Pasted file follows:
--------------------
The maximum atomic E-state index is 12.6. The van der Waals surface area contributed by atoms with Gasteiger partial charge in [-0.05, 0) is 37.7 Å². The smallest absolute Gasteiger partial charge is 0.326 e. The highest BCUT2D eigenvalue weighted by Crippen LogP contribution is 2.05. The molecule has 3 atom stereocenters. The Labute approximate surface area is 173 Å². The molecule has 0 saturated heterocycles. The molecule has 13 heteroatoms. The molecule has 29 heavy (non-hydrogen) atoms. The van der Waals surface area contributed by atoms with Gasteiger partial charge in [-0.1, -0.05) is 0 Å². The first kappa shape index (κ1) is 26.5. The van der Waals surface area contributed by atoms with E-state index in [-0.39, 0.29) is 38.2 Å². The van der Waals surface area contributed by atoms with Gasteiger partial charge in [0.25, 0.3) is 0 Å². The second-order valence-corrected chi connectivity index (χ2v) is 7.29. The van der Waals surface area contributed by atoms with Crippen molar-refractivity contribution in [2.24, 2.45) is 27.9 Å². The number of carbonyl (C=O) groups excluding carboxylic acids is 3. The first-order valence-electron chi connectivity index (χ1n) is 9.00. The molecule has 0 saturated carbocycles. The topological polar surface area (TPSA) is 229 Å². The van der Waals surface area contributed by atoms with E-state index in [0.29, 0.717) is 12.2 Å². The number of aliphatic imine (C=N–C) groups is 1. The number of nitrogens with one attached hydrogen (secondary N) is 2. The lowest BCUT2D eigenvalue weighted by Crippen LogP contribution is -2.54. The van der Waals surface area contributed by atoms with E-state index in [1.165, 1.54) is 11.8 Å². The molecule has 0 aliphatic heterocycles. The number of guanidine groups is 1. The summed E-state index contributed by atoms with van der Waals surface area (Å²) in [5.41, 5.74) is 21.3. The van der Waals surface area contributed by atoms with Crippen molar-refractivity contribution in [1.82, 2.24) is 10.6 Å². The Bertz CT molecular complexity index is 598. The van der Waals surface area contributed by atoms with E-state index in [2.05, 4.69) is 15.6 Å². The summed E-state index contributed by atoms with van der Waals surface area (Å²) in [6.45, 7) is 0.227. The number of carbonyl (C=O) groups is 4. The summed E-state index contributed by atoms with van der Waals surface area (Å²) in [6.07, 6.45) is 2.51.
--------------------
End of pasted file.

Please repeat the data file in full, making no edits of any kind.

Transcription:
The maximum atomic E-state index is 12.6. The van der Waals surface area contributed by atoms with Gasteiger partial charge in [-0.05, 0) is 37.7 Å². The smallest absolute Gasteiger partial charge is 0.326 e. The highest BCUT2D eigenvalue weighted by Crippen LogP contribution is 2.05. The molecule has 3 atom stereocenters. The Labute approximate surface area is 173 Å². The molecule has 0 saturated heterocycles. The molecule has 13 heteroatoms. The molecule has 29 heavy (non-hydrogen) atoms. The van der Waals surface area contributed by atoms with Gasteiger partial charge in [-0.1, -0.05) is 0 Å². The first kappa shape index (κ1) is 26.5. The van der Waals surface area contributed by atoms with E-state index in [-0.39, 0.29) is 38.2 Å². The van der Waals surface area contributed by atoms with Gasteiger partial charge in [0.25, 0.3) is 0 Å². The second-order valence-corrected chi connectivity index (χ2v) is 7.29. The van der Waals surface area contributed by atoms with Crippen molar-refractivity contribution in [2.24, 2.45) is 27.9 Å². The number of carbonyl (C=O) groups excluding carboxylic acids is 3. The first-order valence-electron chi connectivity index (χ1n) is 9.00. The molecule has 0 saturated carbocycles. The topological polar surface area (TPSA) is 229 Å². The van der Waals surface area contributed by atoms with E-state index in [0.29, 0.717) is 12.2 Å². The number of aliphatic imine (C=N–C) groups is 1. The number of nitrogens with one attached hydrogen (secondary N) is 2. The lowest BCUT2D eigenvalue weighted by Crippen LogP contribution is -2.54. The van der Waals surface area contributed by atoms with E-state index in [1.165, 1.54) is 11.8 Å². The molecule has 0 aliphatic heterocycles. The number of guanidine groups is 1. The summed E-state index contributed by atoms with van der Waals surface area (Å²) in [5.41, 5.74) is 21.3. The van der Waals surface area contributed by atoms with Crippen molar-refractivity contribution in [1.82, 2.24) is 10.6 Å². The Bertz CT molecular complexity index is 598. The van der Waals surface area contributed by atoms with E-state index in [2.05, 4.69) is 15.6 Å². The summed E-state index contributed by atoms with van der Waals surface area (Å²) in [6.45, 7) is 0.227. The number of carbonyl (C=O) groups is 4. The summed E-state index contributed by atoms with van der Waals surface area (Å²) in [6.07, 6.45) is 2.51.